Hi folks. No, I haven’t run away to join the aborigines or been killed by a giant man-eating koala bear (thanks for your kind concern). For some reason, the computer has decided the world-wide-web is simply too much for one small piece of electronic equipment to cope with and has a sobbing tantrum in the corner every time we ask (ever so nicely) whether it might possibly consider hooking up to the Internet – even just for a little while. So, as a result, I’ve had to wait for a slight lull at work … an occurrence on par with speaking with a real live person when you call a Customer Support line … to catch up with you.
So, with my sincere apologies for the delay and no further ado, here’s the rundown on the first week of Ink’s Aussie Adventure …SYDNEY. [And, yes, I finally
got the photos to work ... YEAH!]
The flight to Australia was pretty much what you’d expect – long, boring, and EXTREMELY cramped. All I can say is thank goodness I had the sense to invest in a 6 GB MP3 player (a Sansa, if you’re interested) and a pair of Senheiser earbuds before I left.
After doing a rather decent impersonation of a sardine for 24+ hours, it was heavenly to finally get into Sydney, stretch, walk and pick up the bags … in my case literally – I think I’m the only person in the world who still doesn’t own one of those wheely-suitcases with the handles! The weather was relatively cool almost the whole time we were there – around 17-20 degrees Celsius (no, I don’t know what that is in Fahrenheit) – and cloudy with the occasional shower. Not unpleasant really, but also not precisely suited to the light summer gear I’d brought with me. I practically lived in jeans and my leather jacket the whole time we were in Sydney.
Our hotel – actually a very nice serviced apartment – was right downtown, so we* could walk to most things we wanted to see or catch a bus or taxi with relative ease. [*Eds. Note – “We” refers to Ink and her travelling companions, a.k.a. “Mum” and Mum’s friend “R.” Ink informs us that Himself was unable to get four weeks off this time round, but is a sure bet for the next trip Down Unda.]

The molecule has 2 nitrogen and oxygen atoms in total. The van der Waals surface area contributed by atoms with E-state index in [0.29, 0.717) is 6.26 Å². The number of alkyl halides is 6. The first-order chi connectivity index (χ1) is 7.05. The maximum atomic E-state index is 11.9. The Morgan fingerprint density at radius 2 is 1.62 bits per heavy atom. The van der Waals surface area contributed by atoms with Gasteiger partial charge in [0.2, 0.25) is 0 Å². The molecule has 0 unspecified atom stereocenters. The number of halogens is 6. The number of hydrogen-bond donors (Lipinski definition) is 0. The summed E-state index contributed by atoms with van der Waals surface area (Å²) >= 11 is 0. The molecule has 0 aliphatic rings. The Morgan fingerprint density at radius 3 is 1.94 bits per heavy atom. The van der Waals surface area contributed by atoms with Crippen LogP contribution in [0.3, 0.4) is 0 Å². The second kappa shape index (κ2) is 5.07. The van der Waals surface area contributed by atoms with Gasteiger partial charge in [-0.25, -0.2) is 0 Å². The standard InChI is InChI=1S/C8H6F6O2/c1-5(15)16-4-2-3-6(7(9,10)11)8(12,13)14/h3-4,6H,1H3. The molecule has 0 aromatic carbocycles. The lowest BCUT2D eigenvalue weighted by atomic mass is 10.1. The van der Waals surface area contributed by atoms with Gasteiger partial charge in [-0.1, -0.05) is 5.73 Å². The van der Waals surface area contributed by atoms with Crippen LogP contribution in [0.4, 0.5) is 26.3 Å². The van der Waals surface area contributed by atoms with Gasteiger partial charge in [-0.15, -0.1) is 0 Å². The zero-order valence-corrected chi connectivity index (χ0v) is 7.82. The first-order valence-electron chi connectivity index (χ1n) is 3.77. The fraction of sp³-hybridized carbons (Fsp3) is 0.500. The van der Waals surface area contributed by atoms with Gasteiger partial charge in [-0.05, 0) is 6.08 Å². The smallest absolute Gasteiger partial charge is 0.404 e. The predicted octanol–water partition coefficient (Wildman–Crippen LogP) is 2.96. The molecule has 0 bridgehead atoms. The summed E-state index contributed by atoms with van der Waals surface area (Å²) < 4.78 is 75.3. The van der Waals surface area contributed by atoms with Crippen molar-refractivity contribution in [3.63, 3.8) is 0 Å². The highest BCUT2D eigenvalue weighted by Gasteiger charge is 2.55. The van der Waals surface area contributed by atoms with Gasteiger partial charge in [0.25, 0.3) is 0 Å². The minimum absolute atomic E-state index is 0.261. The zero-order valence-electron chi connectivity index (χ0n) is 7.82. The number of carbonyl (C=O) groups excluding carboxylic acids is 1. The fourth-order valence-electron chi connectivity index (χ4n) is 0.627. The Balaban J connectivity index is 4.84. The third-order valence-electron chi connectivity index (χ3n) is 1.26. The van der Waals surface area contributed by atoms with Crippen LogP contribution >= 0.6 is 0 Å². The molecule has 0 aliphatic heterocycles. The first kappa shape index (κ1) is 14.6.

After dropping off our bags, the first thing we did was seek out the closest (decent-looking) coffee shop and collapse there in a jet-lag stupor until the caffeine kicked in. Then we strolled down to The Rocks - one of the main ferry terminals, with a great view of Sydney's Harbour Bridge ...
... and the Opera House -
and had a ride on the monorail that serves the downtown core. The first thing I bought was an umbrella (collapsible, in a charming floral pattern), since I naturally forgot to pack one.
We spent most of the following day at the National Maritime Museum. The one in Greenwich is better, I think, but Sydney’s version did sport some really interesting exhibitions on underwater life, aboriginal canoe building, the Australian navy, and the ways Aussies have used the sea for both recreation and commerce. They had a truly stunning/shocking presentation on the disastrous 1998 Sydney to Hobart race in which at least 7 or 8 people died and literally dozens of boats were sunk when a huge, unexpected storm caught many of them at sea.
After the museum, we hopped a ferry ride (literally – it was just pulling out as we got there) to the main terminal (i.e. The Rocks, where we'd walked the day before), and took a short stroll around the outside of the Opera House (didn't have time to do the inside tour just then). We couldn’t help but laugh at this big group of teenagers or early-twenty-somethings all dressed up as pirates, who were dashing about the Opera House "plaza" ambushing unsuspecting Asian tourists who were getting their photos taken. First they'd shout "Photo! Photo!" and then surround the astonished victim in suitably piratical poses. TOO funny - and once the tourists got over the surprise, they really seemed to get a kick out of it as well.
That evening, Big Brother “S” flew in from Melbourne (where he lives, works and occasionally plays) to spend the weekend with us, and we ended up going to Chinatown for supper. There were coloured lights and Asian pop everywhere, and hoards of people strolling about just enjoying the show. Most of the restaurants (and there were literally dozens, one after the other) had fetching young things accosting passers-by with a smile, a menu and a pressing invitation to step inside. We chose one (or rather it chose us) and enjoyed both the meal and the atmosphere.
TO BE CONTINUED ...